Janine Davidson

Defense in Depth

Janine Davidson examines the art, politics, and business of American military power.

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In Iraq/Syria Conflict, the Islamic State Leverages International Community’s Self-Imposed Boundaries

by Janine Davidson
August 12, 2014

isis-iraq A member loyal to the Islamic State in Iraq and the Levant (ISIL) waves an ISIL flag in Raqqa, June 29, 2014. (Stringer/Courtesy Reuters)


President Obama’s recent military action in northern Iraq to protect American personnel and provide humanitarian aid to civilians besieged by Islamic State (IS) forces has likely achieved its limited tactical effects.  Airstrikes have restricted IS’s freedom of maneuver on the ground, and provided a bit of space for Kurdish Peshmerga forces, who appear to be the last best hope to face IS on the ground.

Still, as Pentagon officials have made clear, none of this will have a strategic effect on the well armed and increasingly well funded IS forces.  Boasting $2 billion in assets and generating roughly $3 million per day in oil and gas revenues, IS continues its reign of terror across the Levant, taking more ground and attracting more fighters each day. As I observed on July 24, “ISIS now controls a volume of resources and territory unmatched in the history of extremist organizations.”

A key factor in the Islamic State’s success is its unfettered ability to stage operations from Syria. News reports this week reveal that IS has established a sanctuary and is operating unchallenged from the Syrian city of Raqqa. This is where, according to the Wall Street Journal, “Islamic State’s black flags still fly proudly over administrative buildings and living quarters,” and new recruits arrive—with their families—by the busload daily from Turkey.  Much of the surplus American military equipment IS seized from the collapsing Iraqi army has also flowed back across the border.

To IS, the Iraq-Syria border is largely irrelevant.  To make the point, after having taken nearly 13,000 square miles in territory across the region, it changed its name from the “Islamic State of Iraq and Syria” (ISIS) to simply the “Islamic State.”

By contrast, the international community continues to view conflagrations in the region through the lens of traditional nation-states. IS has taken full advantage of this fact. To the West, military intervention in Syria would be against the Assad government—and subject to a certain set of international norms and laws. Meanwhile, intervention in Iraq is intended to support the government, taking place at the invitation of Iraqi leaders.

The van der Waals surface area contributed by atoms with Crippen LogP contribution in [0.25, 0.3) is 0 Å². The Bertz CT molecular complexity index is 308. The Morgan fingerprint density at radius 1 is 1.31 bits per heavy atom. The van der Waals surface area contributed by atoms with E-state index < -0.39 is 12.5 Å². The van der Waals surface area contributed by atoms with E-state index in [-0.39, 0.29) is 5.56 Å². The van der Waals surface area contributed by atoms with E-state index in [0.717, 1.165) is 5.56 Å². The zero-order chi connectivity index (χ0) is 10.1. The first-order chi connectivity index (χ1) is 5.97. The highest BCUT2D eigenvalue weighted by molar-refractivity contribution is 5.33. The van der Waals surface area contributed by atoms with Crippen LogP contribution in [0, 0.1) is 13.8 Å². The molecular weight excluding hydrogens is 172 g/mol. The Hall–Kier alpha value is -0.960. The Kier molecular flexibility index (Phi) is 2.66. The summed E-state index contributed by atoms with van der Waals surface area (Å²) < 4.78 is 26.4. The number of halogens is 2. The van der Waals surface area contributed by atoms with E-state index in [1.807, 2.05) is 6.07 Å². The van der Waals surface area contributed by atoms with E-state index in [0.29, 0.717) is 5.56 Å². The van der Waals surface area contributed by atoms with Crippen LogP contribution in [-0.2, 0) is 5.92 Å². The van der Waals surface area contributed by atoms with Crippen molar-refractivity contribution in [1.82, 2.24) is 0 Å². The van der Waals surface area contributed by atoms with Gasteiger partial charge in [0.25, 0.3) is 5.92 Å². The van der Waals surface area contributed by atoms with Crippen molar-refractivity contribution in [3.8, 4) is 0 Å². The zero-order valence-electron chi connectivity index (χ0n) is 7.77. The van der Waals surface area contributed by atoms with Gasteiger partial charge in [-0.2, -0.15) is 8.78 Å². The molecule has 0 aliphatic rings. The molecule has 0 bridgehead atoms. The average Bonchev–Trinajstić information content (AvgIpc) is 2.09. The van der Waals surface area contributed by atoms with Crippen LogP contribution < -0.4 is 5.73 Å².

In either case, the ambiguity of potential strategic outcomes and fear of “mission creep” makes significant military action even less likely. Indeed, as President Obama made clear this week in an interview with Thomas Friedman, American intervention to arm rebel forces in Syria was “never in the cards.”


A displaced woman and child from the minority Yazidi sect, fleeing violence from forces loyal to the Islamic State in Sinjar town, rest as they make their way towards the Syrian border, on the outskirts of Sinjar mountain, near the Syrian border town of Elierbeh of Al-Hasakah Governorate August 10, 2014. (Rodi Said/Courtesy Reuters)

Meanwhile, the Islamic State is learning, growing, and adapting.  It has learned – because the policy has been clearly broadcasted—that Western forces will not challenge them in Syria, or on the ground in Iraq.  According to President Obama, the idea of a successful intervention in Syria has “always been a fantasy,” as the  “opposition [is] made up of former doctors, farmers, pharmacists and so forth,” pitted against a “well-armed state…backed by Russia, backed by Iran, a battle-hardened Hezbollah.”

As it remains unchallenged, IS continues to grow.  Each weapons cache it seizes and each town it takes only attracts a new stream of recruits from across the region, who continue to flock to join the cause. More Sunnis have been lured by IS’ steady stream of successes and victories. More Westerners have been charmed by the prospect of participating in a global jihad.

Finally, IS will continue to adapt.  If my August 6 assessment of the captured Al Qaeda letters is any indication, IS will be prepared to fall back on its Syrian territory in order to “retreat and regroup.” IS leaders, carefully attuned to global public opinion, and keen to avoid more airstrikes, may seek to reduce the visibility of atrocities and focus on holding and governing the territory it has – for the time being.

Ultimately, as the Pentagon has made clear, IS “remains focused on securing and gaining additional territory throughout Iraq, and will sustain its attacks against Irsaqi and Kurdish security forces and their positions.”  As long as IS can operate freely between the Iraq-Syria border, it will continue to grow and strengthen.

Emerson Brooking, research associate for defense policy, contributed to this post.

Post a Comment 4 Comments

  • Posted by John Ferrier

    I’m nodding my head vigorously at much of this analysis, but wondering if IS has enough internal organisational coherence to reliably have regard to a public affairs strategic component in making choices from here.

  • Posted by Writt Woodson

    Davidson’s analysis brings the realities of the Islamic State into focus. I certainly agree with, “To IS, the Iraq-Syria border is largely irrelevant.”